The makerspace movement

MakerSpaces are gaining in popularity, and for good reason. A MakerSpace is an area within a school where students are free to invent, create, and work on projects of their own choosing. The space typically includes new technologies such as 3D printers, electronics, and robotics, as well as traditional building materials, such as wood, metal, and soldering irons. It can also include sewing materials, film equipment, paper, ping-pong balls, play-doh, a green screen, art supplies, and recycled goods--just about anything that can be used to make something. Typically a library schedule is utilized, where students can come to the space during free time, or teachers can reserve the space for their class. Within a MakerSpace, students come up with solutions to problems that matter to them. They write project proposals, experiment, invent, reiterate, and experience successes and failures, much like creators in the real world, while learning critical thinking and problem solving skills. MakerSpaces are often associated with STEM curriculum, but work best when they are utilized by all disciplines, as creativity and innovation are not isolated to any particular subject.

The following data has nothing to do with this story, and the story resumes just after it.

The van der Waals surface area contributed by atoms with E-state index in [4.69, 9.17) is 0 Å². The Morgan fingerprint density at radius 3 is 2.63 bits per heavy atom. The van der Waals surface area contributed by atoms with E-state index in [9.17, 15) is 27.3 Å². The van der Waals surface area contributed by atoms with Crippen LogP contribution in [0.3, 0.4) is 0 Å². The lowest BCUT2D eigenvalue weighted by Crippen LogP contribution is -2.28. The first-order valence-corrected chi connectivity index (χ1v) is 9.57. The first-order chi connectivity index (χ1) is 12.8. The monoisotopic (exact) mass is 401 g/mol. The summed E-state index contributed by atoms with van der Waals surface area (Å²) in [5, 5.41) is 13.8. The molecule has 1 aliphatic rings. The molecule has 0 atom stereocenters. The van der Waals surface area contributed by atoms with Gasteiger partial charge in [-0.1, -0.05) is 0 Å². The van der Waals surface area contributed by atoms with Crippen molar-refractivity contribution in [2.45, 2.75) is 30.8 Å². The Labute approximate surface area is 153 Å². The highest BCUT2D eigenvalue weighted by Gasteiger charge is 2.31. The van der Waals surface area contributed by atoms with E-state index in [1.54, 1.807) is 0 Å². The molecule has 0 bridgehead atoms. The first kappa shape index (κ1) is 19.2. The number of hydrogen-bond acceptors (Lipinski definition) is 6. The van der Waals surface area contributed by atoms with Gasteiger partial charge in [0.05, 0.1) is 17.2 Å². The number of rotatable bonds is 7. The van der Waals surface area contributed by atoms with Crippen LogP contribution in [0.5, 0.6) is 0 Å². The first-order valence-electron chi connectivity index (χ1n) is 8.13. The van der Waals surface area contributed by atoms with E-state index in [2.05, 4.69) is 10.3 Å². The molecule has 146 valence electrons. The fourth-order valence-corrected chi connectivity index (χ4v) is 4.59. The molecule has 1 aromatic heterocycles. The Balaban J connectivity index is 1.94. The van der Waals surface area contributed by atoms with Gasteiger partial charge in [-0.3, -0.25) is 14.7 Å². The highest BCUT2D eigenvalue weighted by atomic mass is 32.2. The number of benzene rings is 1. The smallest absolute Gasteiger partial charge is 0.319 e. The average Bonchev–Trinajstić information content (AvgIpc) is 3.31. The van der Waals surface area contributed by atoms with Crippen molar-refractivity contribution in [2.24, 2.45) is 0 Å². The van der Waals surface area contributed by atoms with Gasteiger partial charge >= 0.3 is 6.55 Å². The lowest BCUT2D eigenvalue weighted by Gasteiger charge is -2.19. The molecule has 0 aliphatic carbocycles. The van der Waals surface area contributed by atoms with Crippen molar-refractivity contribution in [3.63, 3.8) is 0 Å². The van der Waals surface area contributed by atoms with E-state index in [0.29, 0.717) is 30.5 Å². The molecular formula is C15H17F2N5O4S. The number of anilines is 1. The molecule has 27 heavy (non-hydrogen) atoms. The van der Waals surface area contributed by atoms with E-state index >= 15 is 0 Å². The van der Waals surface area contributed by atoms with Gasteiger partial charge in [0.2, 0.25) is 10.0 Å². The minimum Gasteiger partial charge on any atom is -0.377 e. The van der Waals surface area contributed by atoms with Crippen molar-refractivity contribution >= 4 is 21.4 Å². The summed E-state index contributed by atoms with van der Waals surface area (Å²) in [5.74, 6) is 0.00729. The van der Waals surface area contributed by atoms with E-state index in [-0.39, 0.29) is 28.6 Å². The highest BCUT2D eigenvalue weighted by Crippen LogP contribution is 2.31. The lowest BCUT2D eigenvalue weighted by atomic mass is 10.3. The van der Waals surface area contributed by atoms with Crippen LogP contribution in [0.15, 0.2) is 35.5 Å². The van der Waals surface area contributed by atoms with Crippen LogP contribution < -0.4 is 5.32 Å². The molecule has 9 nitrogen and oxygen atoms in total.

Why do students need a MakerSpace?

See a local MakerSpace in action:

Great! Are we getting one?

Well...not yet. A true MakerSpace would require a physical space and lots of equipment, not to mention someone to manage everything. Although this is not a possibility this year, we can begin the process of working toward a MakerSpace and reap some of the benefits through a MakerCart.

Introducing the MakerCart

Our MakerCart is loaded with technologically-innovative equipment you can check out for your classroom. The idea is to build excitement for the students and to give teachers a taste of what MakerSpace technology can do for learning and motivation. My hope is that you will find at least one day this semester when you can try out a new piece of technology from the cart. Use one of the ideas below, come up with your own idea, or, better still, ask the students for their ideas! Be willing to learn the technology with your students and to model a growth mindset.

Our MakerCart

Ready to learn how you can use these tools in your classroom?

Want to learn more about Genius Hour?

Created By
Hannah Gage


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